In a further aspect, an automated workstation for disinfecting an object is provided which includes a work surface area for receiving the object and releasing the object into a dedicated work space, a spray nozzle and/or nozzles positioned within the work surface area for spraying a microbial disinfectant fluid over an external surface of the object, a metered spray of a given amount and/or duration, an automated activation mechanism and/or a mechanical/physical activation mechanism, a spray nozzle and/or nozzle(s) connected by a valve and/or internal check valve to control timed and metered volume of disinfectant fluid, a manifold connecting a source of microbial disinfectant fluid to valve/spray, nozzle(s) assemblies, a fluid distribution system fluidly connected to the source of microbial disinfectant fluid, a pump connected to a pre-pressurized accumulator tank or other pressurization system, a pre-pressurized accumulator tank connected to the fluid distribution system for pumping the microbial disinfectant fluid to the nozzles, a proximity/photo-cell/IR/mechanical sensor to activate the fluid distribution system for the microbial disinfectant to the nozzles, a control system which controls a timed and metered delivery of the microbial disinfectant fluid to the nozzles such that the object is disinfected with the microbial disinfectant fluid, a power source, and an “on”/“off” switch. In one aspect, the object is an animal cage with or without animals present or an animal carrier, and the disinfectant fluid is sprayed over the external sides and bottom of the animal cage or the animal carrier, thus avoiding contact of the disinfectant spray with a cage cover or micro-isolator lid. In a further aspect the disinfectant fluid is sprayed over the external sides, top, and bottom of the animal cage or the animal carrier, wherein the animal cage or animal carrier has a waterproof or watertight cage cover.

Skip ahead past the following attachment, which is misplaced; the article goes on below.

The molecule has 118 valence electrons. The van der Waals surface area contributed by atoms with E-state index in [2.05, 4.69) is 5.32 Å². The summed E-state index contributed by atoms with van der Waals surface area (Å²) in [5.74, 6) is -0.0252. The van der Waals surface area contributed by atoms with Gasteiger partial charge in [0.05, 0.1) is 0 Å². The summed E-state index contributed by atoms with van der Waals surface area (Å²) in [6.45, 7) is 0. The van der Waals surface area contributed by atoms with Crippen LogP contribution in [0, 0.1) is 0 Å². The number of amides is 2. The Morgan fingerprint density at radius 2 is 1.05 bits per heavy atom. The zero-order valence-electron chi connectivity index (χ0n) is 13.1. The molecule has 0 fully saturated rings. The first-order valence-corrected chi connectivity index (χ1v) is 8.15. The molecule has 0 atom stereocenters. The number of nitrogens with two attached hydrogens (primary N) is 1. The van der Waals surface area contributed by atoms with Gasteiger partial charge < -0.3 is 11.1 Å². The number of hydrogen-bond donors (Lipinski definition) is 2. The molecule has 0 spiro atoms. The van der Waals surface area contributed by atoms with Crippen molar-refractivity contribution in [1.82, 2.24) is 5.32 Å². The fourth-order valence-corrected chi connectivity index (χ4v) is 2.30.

The present invention further relates to the development of an automated workstation that would be used within an SPF environment. The station will permit end users to use both of their hands to hold on to the cage while quickly “scanning” it over the work surface area, misting it with disinfectant via strategically placed spray nozzles. This will reduce the amount of time required substantially to disinfect an object entering a sterile hood (i.e., dedicated work space). Additionally, the workstation will permit increased end user handling control thereby reducing the potential for pathogen contamination and endangerment to animals. The unit itself is free standing or countertop mounted and constructed of corrosion resistant materials (e.g., stainless steel, anodized aluminum, and/or plastic). It includes clean supply and “dirty” waste reservoir bottles to hold disinfectant and run-off, respectively, an electrical pressurizing pump connected to a pre-pressurized accumulator tank or pressurized reservoir, and a “work surface area” with spray nozzles strategically placed to ensure complete coverage of target areas as the cage is “scanned”. The system can be activated via a proximity, mechanical, physical, or optical sensor or via a mechanical foot pedal and, knee lever, or cage lever resulting in a controlled, timed and/or metered, spray pattern of disinfectant. All working components can be connected e.g., via plumbing/tubing and electrical.